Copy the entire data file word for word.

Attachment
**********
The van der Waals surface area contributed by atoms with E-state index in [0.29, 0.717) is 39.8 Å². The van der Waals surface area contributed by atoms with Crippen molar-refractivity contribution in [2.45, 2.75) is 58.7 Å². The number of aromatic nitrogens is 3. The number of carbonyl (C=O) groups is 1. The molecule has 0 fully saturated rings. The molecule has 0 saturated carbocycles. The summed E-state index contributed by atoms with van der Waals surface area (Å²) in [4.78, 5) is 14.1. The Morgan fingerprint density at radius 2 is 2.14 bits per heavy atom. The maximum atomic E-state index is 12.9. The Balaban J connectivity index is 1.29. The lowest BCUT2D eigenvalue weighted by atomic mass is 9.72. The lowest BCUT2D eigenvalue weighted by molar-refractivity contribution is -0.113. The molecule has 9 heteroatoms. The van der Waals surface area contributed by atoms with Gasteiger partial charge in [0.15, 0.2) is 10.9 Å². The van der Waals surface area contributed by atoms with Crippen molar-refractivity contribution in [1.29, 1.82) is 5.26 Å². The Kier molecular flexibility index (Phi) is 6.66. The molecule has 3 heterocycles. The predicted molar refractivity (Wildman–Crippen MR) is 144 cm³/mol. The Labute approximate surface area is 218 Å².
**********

The van der Waals surface area contributed by atoms with E-state index in [0.29, 0.717) is 39.8 Å². The van der Waals surface area contributed by atoms with Crippen molar-refractivity contribution in [2.45, 2.75) is 58.7 Å². The number of aromatic nitrogens is 3. The number of carbonyl (C=O) groups is 1. The molecule has 0 fully saturated rings. The molecule has 0 saturated carbocycles. The summed E-state index contributed by atoms with van der Waals surface area (Å²) in [4.78, 5) is 14.1. The Morgan fingerprint density at radius 2 is 2.14 bits per heavy atom. The maximum atomic E-state index is 12.9. The Balaban J connectivity index is 1.29. The lowest BCUT2D eigenvalue weighted by atomic mass is 9.72. The lowest BCUT2D eigenvalue weighted by molar-refractivity contribution is -0.113. The molecule has 9 heteroatoms. The van der Waals surface area contributed by atoms with Gasteiger partial charge in [0.15, 0.2) is 10.9 Å². The van der Waals surface area contributed by atoms with Crippen molar-refractivity contribution in [1.29, 1.82) is 5.26 Å². The Kier molecular flexibility index (Phi) is 6.66. The molecule has 3 heterocycles. The predicted molar refractivity (Wildman–Crippen MR) is 144 cm³/mol. The Labute approximate surface area is 218 Å².